There was a time when evaluating faculty in the core areas of teaching, scholarship, and service provided a somewhat reliable method of assessment. Over the last couple of decades, however, the lines between those areas has blurred, and faculty are now shouldering additional responsibilities. Faculty must keep abreast of ever-changing technology and determine if and how to use it in their pedagogies.They also must consider how to deliver high-impact practices, such as undergraduate research and civic engagement, to more of their students. Faculty also are more likely to be engaged in university processes, such as writing reports for accreditation, representing the university in external organizations, and recruiting students. The faculty evaluation process generally has not kept pace with these changing roles and responsibilities. A new monograph, “Refining the Paradigm: Holistic Evaluation of Faculty to Support Faculty and Student Learning,” seeks to offer guidance to higher education institutions in improving faculty assessment.

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In this monograph, authors Richard Alan Gillman, associate provost for faculty affairs and professor of mathematics, Valparaiso University; Nancy H. Hensel, president, The New American Colleges and Universities; David Salomon, director of undergraduate research and creative activity, Christopher Newport University; and Stephen C. Wilhite,provost and vice president for academic affairs and student success, The American University of Ras Al Khaimah; build on their first work, “Redefining the Paradigm: Faculty Models to Support Student Learning,” which put forth the concept of holistic departments in which faculty within a department were viewed as teams rather than interchangeable, independent parts. In “Refining the Paradigm,” the authors address the issues found in current models of faculty evaluation and provide ideas for supporting faculty development and taking a holistic approach to evaluation. Both monographs were funded through a grant from The Teagle Foundation.

“Faculty work has become complex, and we must look at all aspects of it, recognizing that teaching, scholarship, service, and professional development are not mutually exclusive activities. We hope that that both this and the preceding monograph provide a fresh approach to structuring departments and evaluating faculty in a way that acknowledges all of their contributions,” said co-author Nancy Hensel, president of The New American Colleges and Universities.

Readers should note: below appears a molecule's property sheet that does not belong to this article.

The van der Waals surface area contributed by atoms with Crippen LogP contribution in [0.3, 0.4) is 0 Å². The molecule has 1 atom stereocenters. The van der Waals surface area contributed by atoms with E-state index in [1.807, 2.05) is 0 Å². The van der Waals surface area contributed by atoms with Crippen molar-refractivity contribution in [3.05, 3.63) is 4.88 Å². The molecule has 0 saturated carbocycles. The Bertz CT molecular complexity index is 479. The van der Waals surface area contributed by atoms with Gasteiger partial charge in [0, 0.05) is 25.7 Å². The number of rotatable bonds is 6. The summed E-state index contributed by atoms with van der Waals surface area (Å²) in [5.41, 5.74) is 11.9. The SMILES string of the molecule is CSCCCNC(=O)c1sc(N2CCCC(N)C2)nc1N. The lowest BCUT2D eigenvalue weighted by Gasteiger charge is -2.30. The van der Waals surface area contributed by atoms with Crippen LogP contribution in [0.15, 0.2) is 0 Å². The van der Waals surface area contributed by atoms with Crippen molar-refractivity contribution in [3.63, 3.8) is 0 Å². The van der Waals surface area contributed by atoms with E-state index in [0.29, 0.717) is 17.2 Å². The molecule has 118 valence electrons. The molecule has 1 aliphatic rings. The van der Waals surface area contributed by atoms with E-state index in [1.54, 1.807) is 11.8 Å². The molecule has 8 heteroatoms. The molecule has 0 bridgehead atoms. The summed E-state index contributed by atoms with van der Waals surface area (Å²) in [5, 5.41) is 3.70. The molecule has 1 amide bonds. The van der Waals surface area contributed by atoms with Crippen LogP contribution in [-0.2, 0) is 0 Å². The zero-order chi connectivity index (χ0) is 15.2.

In many ways, this is a continuation of NAC&U’s examination of faculty work and commitment which first began in 2002 when it published “New Academic Compact: Revisioning the Relationship Between Faculty and Their Institutions,” with a support from the Pew Charitable Trusts. That study first looked at faculty workload, professional development, differentiated roles, and evaluation. The Teagle Foundation then provided a grant in 2013 to further study faculty roles in an effort to individual and improve faculty evaluation, develop a holistic department model, and articulate and expand the NAC&U focus on integrating liberal arts and professional studies.

A project team, including 16 of NAC&U’s members, has created  “Redefining the Paradigm: Faculty Models to Support Student Learning” – a monograph that encourages colleges and universities to more effectively structure departments to address changes in higher education and better support student learning.

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“Colleges and universities haven’t really changed the way departments are structured and the way faculty are evaluated despite major shifts in pedagogy and faculty responsibilities over the past few decades,” said the monograph’s co-editor David Salomon, professor of English and director of undergraduate research at The Sage Colleges. “We need to move away from viewing professors as the ‘sage on the stage’ and instead focus on the various activities – inside and outside of the classroom – that they do to foster student learning and advance the institutional mission.”

In the monograph, NAC&U outlines a new way of organizing departments and programs as “holistic departments” and recommends a new process for faculty evaluation called “the learning-centered paradigm.” Traditionally faculty have been evaluated on scholarship, teaching and service, but this monograph addresses the reality that faculty are engaged in many activities that cannot be easily separated into those categories. Instead, it argues for a holistic view of a department’s collective workload and seeks to achieve fluid, equitable workloads that can change as the department’s and faculty members’ needs change.

The authors call for a holistic view of faculty assessment as outcomes and successes can be demonstrated in many areas, rather than simply scholarship, teaching and service, such as mentoring undergraduate researchers, facilitating learning communities, and coordinating experiential learning opportunities including internships and civic engagement projects. The monograph promotes the idea of students as active learners, working collaboratively with faculty doing research, service projects or other experiential learning.

“NAC&U was a good candidate to adopt this project because our member campuses already have an integrated view of higher education,” said Nancy Hensel, president of The New American Colleges and Universities. “In fact, some campuses were already examining these issues which allowed us to include real-world examples in the monograph.”